The national institution that was the ITV News at Ten ended two years ago this week. It was replaced with a weekday 11pm news, with ITV aiming to attract bigger audiences by scheduling uninterrupted films and drama across late peak and into ten o’clock.
In 1998 ITV’s peak share had fallen to 37.5 per cent and with the new peak schedule in place, dropped to under 36 per cent in autumn 2000.
Last September the ITC agreed with ITV that it would move the 11pm Nightly News back to 10pm between Mondays and Thursdays, with the concession that ITV had the flexibility to slot the news no later than 11.15pm on no more than 52 occasions a year.
This meant that both the BBC and ITV’s main evening bulletins would be shown, for the first time, at the same time three to four nights a week.
With a potential audience of over 10 million, the first night of ITV’s new News at Ten used innovative scheduling to maximise its audience. By removing end breaks of Who Wants To Be a Millionaire? and other programmes, such as the successful At Home With The Braithwaites, the audience stayed with ITV into the news.
Undoubtedly aided by these inherited viewers, ITV nearly doubled BBC1’s audience on the first night, with audience figures of 8 million viewers versus the BBC’s 4.3 million, giving ITV a 36 per cent share.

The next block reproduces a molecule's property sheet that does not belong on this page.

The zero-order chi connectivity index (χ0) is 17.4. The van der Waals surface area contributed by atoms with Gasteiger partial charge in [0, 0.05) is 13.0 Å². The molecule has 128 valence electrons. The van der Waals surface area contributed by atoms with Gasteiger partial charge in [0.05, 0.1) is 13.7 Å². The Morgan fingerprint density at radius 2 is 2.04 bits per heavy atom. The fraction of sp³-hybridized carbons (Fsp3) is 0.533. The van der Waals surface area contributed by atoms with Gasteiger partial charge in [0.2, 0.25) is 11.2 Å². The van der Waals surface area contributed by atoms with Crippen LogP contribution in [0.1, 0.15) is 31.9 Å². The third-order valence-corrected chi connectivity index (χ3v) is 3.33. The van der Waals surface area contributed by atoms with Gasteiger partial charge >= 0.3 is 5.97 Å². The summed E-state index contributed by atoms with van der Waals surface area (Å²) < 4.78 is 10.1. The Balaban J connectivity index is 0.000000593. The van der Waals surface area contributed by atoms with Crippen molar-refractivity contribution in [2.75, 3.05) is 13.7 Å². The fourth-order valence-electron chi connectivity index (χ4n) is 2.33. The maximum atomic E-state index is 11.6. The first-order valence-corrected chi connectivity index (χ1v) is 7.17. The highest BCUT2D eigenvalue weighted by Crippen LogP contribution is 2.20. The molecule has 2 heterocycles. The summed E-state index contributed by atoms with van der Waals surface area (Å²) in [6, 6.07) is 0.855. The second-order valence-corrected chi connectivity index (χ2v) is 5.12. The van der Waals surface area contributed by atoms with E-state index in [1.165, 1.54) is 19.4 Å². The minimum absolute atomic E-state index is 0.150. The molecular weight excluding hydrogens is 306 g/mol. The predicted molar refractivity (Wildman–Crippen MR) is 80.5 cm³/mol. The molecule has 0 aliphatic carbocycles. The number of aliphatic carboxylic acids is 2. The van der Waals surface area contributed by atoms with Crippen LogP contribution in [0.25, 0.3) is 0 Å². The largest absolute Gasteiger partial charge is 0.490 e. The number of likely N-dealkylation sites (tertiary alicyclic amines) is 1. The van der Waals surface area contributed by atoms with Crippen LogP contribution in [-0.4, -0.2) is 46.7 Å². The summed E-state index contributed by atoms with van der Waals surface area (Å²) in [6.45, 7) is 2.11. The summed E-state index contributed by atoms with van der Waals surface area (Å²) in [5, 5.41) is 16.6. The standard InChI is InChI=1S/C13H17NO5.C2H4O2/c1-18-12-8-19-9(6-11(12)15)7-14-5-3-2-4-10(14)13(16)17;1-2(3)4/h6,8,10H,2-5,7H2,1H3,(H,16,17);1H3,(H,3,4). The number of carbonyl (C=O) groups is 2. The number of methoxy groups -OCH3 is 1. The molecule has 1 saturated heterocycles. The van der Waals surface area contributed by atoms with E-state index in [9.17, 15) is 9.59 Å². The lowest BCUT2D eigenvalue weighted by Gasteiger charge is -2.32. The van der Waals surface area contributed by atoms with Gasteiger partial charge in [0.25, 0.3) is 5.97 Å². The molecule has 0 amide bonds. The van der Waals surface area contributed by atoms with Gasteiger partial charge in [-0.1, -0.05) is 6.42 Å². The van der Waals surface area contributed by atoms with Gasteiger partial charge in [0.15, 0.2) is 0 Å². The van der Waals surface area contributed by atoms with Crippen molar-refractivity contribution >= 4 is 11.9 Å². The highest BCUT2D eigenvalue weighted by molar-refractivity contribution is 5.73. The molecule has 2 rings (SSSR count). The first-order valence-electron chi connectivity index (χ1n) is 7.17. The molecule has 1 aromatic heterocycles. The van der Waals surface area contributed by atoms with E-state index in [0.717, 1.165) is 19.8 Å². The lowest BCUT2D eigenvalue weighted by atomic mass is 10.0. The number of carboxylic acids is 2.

Of the 11 occasions in the first four weeks when both late news broadcasts went head to head, ITV dispensed with end breaks of preceding programmes on eight evenings.
However, from mid-February BBC1 had recovered to beat ITV’s news on the majority of nights. A particularly news-heavy period this week, including the Selby rail crash and the foot and mouth outbreak, has seen the BBC1 take a near ten per cent lead at 10.15pm over ITV.
Traditionally BBC news is the more popular choice when major news stories occur, which appears still to be the case. ITV’s new target of beating BBC1 in peak hours by seven share points is being achieved with ease. ITV is about 12 per cent higher in the ratings so far this year with a 39 per cent peak share, in part thanks to continued runs of the popular Millionaire and the hugely successful Popstars.
It is probably too early to declare a clear winner of the Ten O’clock News war, with indications that the battle is being fought and won on the strength of 9pm programming, clever tactical scheduling and break patterns.
With forthcoming “events” this year to include, in the summer, ITV’s Survivor series, Coronation Street likely to go to six days a week and a rumoured fourth weekly Eastenders in the autumn, the peak battle between the main terrestrial channels can only intensify.
Jennifer Palmer is strategy and analysis manager at Starcom Motive